If you're interested in reading more, head to the e-zine version of stationery matters, here.


This blog post first appeared here.

Posted in:Most RecentIndustry News  

Design, Brilliantly. Add a hint of flash or a touch of wow.

Posted by Pantone on 8 July 2019
Design, Brilliantly. Add a hint of flash or a touch of wow.

Pantone Metallics for printed materials help make designs shine, dazzle, and attract attention! Whether you're a graphic or packaging designer, brand manager, printer, or ink manufacturer, we have something new for you.

  • 655 metallic colors for printed packaging, branding, logos, marketing materials, invitations, or announcements.
  • Pantone Metallics provide a full range of dynamic light, medium, and dark hues plus essential core colors like gold, silver, platinum, copper and gun metal.
  • Pantone's new metallic base ink Rose Gold, helps formulate over 25% of our new trend-driven colors.
  • Metallics for packaging and print are inspired by our Fashion, Home + Interiors Metallic Shimmers made for product design. Now you can match more color across different materials and applications.


Give our Beautiful Print Experts a call today to see how metalic inks can bring your next project to life.


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Print Terms and Explanations - Part 1

Posted by digitalpress on 1 July 2019
Print Terms and Explanations - Part 1

There are so many technical words that are thrown around in the print world, sometimes it's enough to make us dizzy! But don't worry, we've put together a trusty guide for you to be able to sneakily brush up on your print lingo and have you talking like you know it like the back of your hand. 

Finishings - The term finishings refers to two things, the first is the surface characteristics of paper. The second is the general term for trimming, folding, binding and all other post press operations.

Binding -  Binding is the term used for the finish that printers use to hold the pages of a book, brochure, or notepad together.

Bleed - Is the printing that extends to the edge of a page. It is important to always have a bleed set up with content reaching the edge so that when trimming occurs there is no left over white edges (unless that is the design of the piece).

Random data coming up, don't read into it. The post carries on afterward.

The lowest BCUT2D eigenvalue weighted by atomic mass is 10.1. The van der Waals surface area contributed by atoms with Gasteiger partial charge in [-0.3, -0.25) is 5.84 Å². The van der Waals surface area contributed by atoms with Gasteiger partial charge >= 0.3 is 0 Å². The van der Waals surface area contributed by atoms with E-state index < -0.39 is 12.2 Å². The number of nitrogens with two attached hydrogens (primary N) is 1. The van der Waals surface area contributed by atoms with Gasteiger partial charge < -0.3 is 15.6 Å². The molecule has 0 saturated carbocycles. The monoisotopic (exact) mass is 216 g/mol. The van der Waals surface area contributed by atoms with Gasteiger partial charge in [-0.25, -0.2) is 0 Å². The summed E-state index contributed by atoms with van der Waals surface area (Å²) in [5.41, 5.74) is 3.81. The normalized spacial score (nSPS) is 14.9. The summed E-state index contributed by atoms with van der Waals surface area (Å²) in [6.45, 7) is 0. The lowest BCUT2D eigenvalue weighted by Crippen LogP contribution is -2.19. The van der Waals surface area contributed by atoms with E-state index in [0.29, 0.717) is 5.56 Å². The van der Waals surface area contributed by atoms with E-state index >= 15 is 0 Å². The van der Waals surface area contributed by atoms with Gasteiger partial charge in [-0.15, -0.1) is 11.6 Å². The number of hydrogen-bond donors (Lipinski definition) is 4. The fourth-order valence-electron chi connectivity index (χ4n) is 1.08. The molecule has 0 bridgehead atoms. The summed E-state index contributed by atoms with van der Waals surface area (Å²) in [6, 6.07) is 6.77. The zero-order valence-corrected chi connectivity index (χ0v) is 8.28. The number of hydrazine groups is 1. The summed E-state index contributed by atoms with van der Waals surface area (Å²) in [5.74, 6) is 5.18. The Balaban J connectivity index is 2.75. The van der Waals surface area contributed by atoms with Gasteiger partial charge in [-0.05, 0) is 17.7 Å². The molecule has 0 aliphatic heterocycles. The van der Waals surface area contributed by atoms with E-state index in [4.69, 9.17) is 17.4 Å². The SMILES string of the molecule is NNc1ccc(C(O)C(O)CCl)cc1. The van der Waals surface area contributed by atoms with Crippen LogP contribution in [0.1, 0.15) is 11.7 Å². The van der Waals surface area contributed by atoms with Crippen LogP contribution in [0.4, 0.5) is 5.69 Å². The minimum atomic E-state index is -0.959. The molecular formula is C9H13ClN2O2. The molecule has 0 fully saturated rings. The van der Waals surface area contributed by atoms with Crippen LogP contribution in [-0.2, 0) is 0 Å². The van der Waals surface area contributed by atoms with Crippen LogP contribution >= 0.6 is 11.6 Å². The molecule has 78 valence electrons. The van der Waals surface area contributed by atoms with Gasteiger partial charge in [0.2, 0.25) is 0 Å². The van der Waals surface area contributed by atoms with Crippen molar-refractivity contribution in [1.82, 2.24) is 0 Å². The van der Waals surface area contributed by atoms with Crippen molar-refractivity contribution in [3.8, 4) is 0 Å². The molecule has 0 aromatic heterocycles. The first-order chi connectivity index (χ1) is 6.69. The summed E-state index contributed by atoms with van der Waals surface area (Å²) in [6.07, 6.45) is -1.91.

Celloglaze - A plastic film heat bonded to printed products such as booklet covers, business cards and postcards. Not only does it provide protection, it also adds a distinctive matte or gloss finish.

Stock - Sizes, weights and colours of different paper that is available.

Artwork - Refers to designed content for printing, including type, photos and illustrations. Sometimes referred to as art.

Digital Print - Digital printing is uses toner and can print CMYK the same way offset printing does, but it is more cost effective and faster as there are no printing plates to set up and print dries instantly. It is the best choice for smaller businesses who needs well priced, high quality, fast turn around printing solutions.

Creep - What happens to middle pages of a folded booklet that extends slightly beyond outside pages. Also sometimes referred to as feathering, outpush, push out and thrust.

Die Cutting - To cut custom or irregular shapes into paper or paperboard using a die.

Variable Data - Is a form of on-demand printing in which elements (such as text, graphics, photographs, etc) can be quickly and easily changed from one printed piece to the next using information from a database.

Proof -  A printed sample of the project to show exactly how it will look using all stock and ink to be used for the final run. This allows the client to give the all clear before the actual print run is conducted.

DPI / PPI - Dots Per Inch or Pixels Per Inch. Refers to how high of resolution something is. Usually for web the recommended DPI or PPI is 72, for print it is 300.

Crop Marks - The small printed lines around the corners of a printed piece indicating where it should be cut.